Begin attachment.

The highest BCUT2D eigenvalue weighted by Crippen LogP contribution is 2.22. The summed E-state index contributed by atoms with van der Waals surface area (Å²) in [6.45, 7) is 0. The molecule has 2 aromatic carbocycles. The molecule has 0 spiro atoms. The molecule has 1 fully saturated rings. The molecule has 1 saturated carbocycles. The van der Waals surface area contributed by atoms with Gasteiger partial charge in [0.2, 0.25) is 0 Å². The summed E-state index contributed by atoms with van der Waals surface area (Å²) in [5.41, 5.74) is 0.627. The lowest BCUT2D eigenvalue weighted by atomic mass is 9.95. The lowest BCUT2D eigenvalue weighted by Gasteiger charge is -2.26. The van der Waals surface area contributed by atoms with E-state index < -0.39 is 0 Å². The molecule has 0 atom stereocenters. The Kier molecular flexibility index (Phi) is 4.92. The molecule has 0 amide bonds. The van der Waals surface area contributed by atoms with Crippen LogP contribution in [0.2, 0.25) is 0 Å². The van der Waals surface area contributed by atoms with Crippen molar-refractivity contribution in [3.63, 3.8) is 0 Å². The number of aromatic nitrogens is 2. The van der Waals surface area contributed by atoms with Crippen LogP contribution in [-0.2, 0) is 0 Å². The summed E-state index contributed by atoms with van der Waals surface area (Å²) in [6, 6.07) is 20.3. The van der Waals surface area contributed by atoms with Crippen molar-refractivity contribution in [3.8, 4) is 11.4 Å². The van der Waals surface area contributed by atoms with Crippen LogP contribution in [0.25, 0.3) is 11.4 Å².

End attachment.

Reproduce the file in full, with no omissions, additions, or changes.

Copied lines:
The highest BCUT2D eigenvalue weighted by Crippen LogP contribution is 2.22. The summed E-state index contributed by atoms with van der Waals surface area (Å²) in [6.45, 7) is 0. The molecule has 2 aromatic carbocycles. The molecule has 0 spiro atoms. The molecule has 1 fully saturated rings. The molecule has 1 saturated carbocycles. The van der Waals surface area contributed by atoms with Gasteiger partial charge in [0.2, 0.25) is 0 Å². The summed E-state index contributed by atoms with van der Waals surface area (Å²) in [5.41, 5.74) is 0.627. The lowest BCUT2D eigenvalue weighted by atomic mass is 9.95. The lowest BCUT2D eigenvalue weighted by Gasteiger charge is -2.26. The van der Waals surface area contributed by atoms with E-state index < -0.39 is 0 Å². The molecule has 0 atom stereocenters. The Kier molecular flexibility index (Phi) is 4.92. The molecule has 0 amide bonds. The van der Waals surface area contributed by atoms with Crippen LogP contribution in [0.2, 0.25) is 0 Å². The van der Waals surface area contributed by atoms with Crippen molar-refractivity contribution in [3.63, 3.8) is 0 Å². The number of aromatic nitrogens is 2. The van der Waals surface area contributed by atoms with Crippen LogP contribution in [-0.2, 0) is 0 Å². The summed E-state index contributed by atoms with van der Waals surface area (Å²) in [6, 6.07) is 20.3. The van der Waals surface area contributed by atoms with Crippen molar-refractivity contribution in [3.8, 4) is 11.4 Å². The van der Waals surface area contributed by atoms with Crippen LogP contribution in [0.25, 0.3) is 11.4 Å².